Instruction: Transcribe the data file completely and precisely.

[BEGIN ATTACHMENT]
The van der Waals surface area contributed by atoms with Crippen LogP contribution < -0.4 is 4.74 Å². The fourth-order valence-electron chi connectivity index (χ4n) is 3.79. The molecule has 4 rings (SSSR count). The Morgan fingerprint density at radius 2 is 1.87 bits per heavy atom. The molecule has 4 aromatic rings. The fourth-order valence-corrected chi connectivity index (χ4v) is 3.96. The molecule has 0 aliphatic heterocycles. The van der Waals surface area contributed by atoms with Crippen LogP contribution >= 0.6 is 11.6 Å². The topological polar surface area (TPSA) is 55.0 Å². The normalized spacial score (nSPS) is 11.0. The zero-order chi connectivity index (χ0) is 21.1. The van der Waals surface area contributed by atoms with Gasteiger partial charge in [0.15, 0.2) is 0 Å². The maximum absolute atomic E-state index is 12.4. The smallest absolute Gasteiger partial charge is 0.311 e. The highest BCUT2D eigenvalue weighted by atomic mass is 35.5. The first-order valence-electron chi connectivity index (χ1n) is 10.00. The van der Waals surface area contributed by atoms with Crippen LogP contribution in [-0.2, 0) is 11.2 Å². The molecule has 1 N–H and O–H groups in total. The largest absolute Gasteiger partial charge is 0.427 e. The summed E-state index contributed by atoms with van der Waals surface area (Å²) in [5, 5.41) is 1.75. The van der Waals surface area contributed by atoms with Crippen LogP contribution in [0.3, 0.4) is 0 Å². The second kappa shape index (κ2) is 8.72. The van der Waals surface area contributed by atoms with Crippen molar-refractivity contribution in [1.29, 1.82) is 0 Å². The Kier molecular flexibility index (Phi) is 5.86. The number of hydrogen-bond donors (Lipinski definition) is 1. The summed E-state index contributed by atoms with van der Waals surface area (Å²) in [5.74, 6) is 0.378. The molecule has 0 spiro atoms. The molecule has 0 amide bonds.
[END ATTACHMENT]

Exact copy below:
The van der Waals surface area contributed by atoms with Crippen LogP contribution < -0.4 is 4.74 Å². The fourth-order valence-electron chi connectivity index (χ4n) is 3.79. The molecule has 4 rings (SSSR count). The Morgan fingerprint density at radius 2 is 1.87 bits per heavy atom. The molecule has 4 aromatic rings. The fourth-order valence-corrected chi connectivity index (χ4v) is 3.96. The molecule has 0 aliphatic heterocycles. The van der Waals surface area contributed by atoms with Crippen LogP contribution >= 0.6 is 11.6 Å². The topological polar surface area (TPSA) is 55.0 Å². The normalized spacial score (nSPS) is 11.0. The zero-order chi connectivity index (χ0) is 21.1. The van der Waals surface area contributed by atoms with Gasteiger partial charge in [0.15, 0.2) is 0 Å². The maximum absolute atomic E-state index is 12.4. The smallest absolute Gasteiger partial charge is 0.311 e. The highest BCUT2D eigenvalue weighted by atomic mass is 35.5. The first-order valence-electron chi connectivity index (χ1n) is 10.00. The van der Waals surface area contributed by atoms with Crippen LogP contribution in [-0.2, 0) is 11.2 Å². The molecule has 1 N–H and O–H groups in total. The largest absolute Gasteiger partial charge is 0.427 e. The summed E-state index contributed by atoms with van der Waals surface area (Å²) in [5, 5.41) is 1.75. The van der Waals surface area contributed by atoms with Crippen LogP contribution in [0.3, 0.4) is 0 Å². The second kappa shape index (κ2) is 8.72. The van der Waals surface area contributed by atoms with Crippen molar-refractivity contribution in [1.29, 1.82) is 0 Å². The Kier molecular flexibility index (Phi) is 5.86. The number of hydrogen-bond donors (Lipinski definition) is 1. The summed E-state index contributed by atoms with van der Waals surface area (Å²) in [5.74, 6) is 0.378. The molecule has 0 spiro atoms. The molecule has 0 amide bonds.